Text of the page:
Creativity often involves going against conventional forms of thinking and behaviour, as was the case for example with the artists during previous centuries who formed movements that changed the way that art represents the world. Although these people were often criticised for being unconventional and risked being rejected by wider society, if their work was deemed to be of sufficient quality and originality it was eventually celebrated. The concept of the brilliant but eccentric artist or scientist, who rather than following mainstream thinking develops new ideas and inventions, is perhaps comparable to the shaman in older societies. Such men and women would go on a vision quest or journey of discovery and bring back wisdom that would benefit other members of their tribe. When we look at the Arts and Crafts Movement, this willingness to break established social and creative rules, in order to improve society, was reflected in the new ways of doing things that evolved in art, craft and architecture.
Those wanting to live a more creative life, might try activities such as meditation to help them clear their mind of distractions and find greater clarity and focus. Others might prefer to take a walk in the park, away from the office or the studio, which can allow them to daydream and give the mind space to explore new ideas. Taking part in simple repetitive activities can have a similar effect and many people have reported coming up with life changing concepts and inventions when they were doing chores. Being in an environment we are not familiar with, or having new experiences, can also increase our creativity. You could take a trip to an interesting place that you haven’t visited before, which might inspire ideas or a fresh approach to a problem that you are trying to solve. You could visit an art gallery or museum, watch a movie, read a book or attend a social event, where you might meet new people, with whom you can share, discuss and explore ideas.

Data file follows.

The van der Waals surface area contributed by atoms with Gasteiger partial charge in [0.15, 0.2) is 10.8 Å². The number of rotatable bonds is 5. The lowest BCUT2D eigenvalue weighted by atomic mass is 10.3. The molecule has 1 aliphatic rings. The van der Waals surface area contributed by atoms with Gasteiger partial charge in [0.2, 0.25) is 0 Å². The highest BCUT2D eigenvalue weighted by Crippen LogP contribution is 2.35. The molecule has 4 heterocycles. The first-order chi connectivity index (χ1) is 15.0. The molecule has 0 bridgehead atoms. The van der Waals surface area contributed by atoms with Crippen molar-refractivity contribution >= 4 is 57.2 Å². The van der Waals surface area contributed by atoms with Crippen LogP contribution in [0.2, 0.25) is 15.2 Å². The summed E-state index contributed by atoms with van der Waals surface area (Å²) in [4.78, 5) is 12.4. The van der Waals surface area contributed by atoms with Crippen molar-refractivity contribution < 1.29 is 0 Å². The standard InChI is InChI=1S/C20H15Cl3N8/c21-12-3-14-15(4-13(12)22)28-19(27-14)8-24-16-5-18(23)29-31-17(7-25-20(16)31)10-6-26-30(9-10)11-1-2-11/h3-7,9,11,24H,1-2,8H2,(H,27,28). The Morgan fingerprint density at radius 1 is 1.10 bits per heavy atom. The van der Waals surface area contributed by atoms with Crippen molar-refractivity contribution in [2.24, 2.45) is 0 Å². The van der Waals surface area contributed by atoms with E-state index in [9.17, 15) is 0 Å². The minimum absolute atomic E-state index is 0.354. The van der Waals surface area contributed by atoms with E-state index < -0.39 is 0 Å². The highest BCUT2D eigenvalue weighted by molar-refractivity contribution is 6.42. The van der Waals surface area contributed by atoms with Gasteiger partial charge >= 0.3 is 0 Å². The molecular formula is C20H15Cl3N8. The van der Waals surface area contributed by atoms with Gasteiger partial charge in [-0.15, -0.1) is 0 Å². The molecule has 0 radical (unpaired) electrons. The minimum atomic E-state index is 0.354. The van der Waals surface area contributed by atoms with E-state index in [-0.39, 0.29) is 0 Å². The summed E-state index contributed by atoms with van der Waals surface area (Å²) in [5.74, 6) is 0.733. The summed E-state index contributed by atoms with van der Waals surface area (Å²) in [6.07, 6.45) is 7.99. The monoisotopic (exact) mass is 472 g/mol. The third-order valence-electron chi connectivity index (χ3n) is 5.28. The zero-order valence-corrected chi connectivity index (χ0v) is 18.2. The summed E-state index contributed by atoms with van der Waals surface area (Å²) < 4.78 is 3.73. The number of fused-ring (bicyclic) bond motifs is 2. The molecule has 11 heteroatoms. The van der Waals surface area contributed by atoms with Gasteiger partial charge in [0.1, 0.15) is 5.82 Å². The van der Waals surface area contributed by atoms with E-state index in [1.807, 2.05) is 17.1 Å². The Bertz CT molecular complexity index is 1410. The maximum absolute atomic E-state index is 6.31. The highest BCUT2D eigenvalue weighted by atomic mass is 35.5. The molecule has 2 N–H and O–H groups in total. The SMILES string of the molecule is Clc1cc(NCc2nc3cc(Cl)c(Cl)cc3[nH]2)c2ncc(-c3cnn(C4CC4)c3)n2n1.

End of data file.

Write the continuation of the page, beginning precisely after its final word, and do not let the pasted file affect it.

Creativity requires time, and regardless of how successful an individual might be, they cannot create more time. You should therefore do what you can to reduce the amount of time that you waste on activities that do not benefit yourself, other people or the world around you. For example, you could be more selective in the television shows or movies that you watch, fight the compulsion to frequently check your mobile phone and only read books or magazines that you believe will enrich your mind. You could organise your living space and wardrobe to ease decision making and plan regular journeys to work or shopping trips, so that they are less stressful, more enjoyable or more efficient. Limit your use of social media, avoid business meetings that you do not believe will be productive and only attend social events with people who you care about and want to spend time with. When reviewing each day, ask yourself if the time could have been better spent and if necessary adjust your plans and priorities.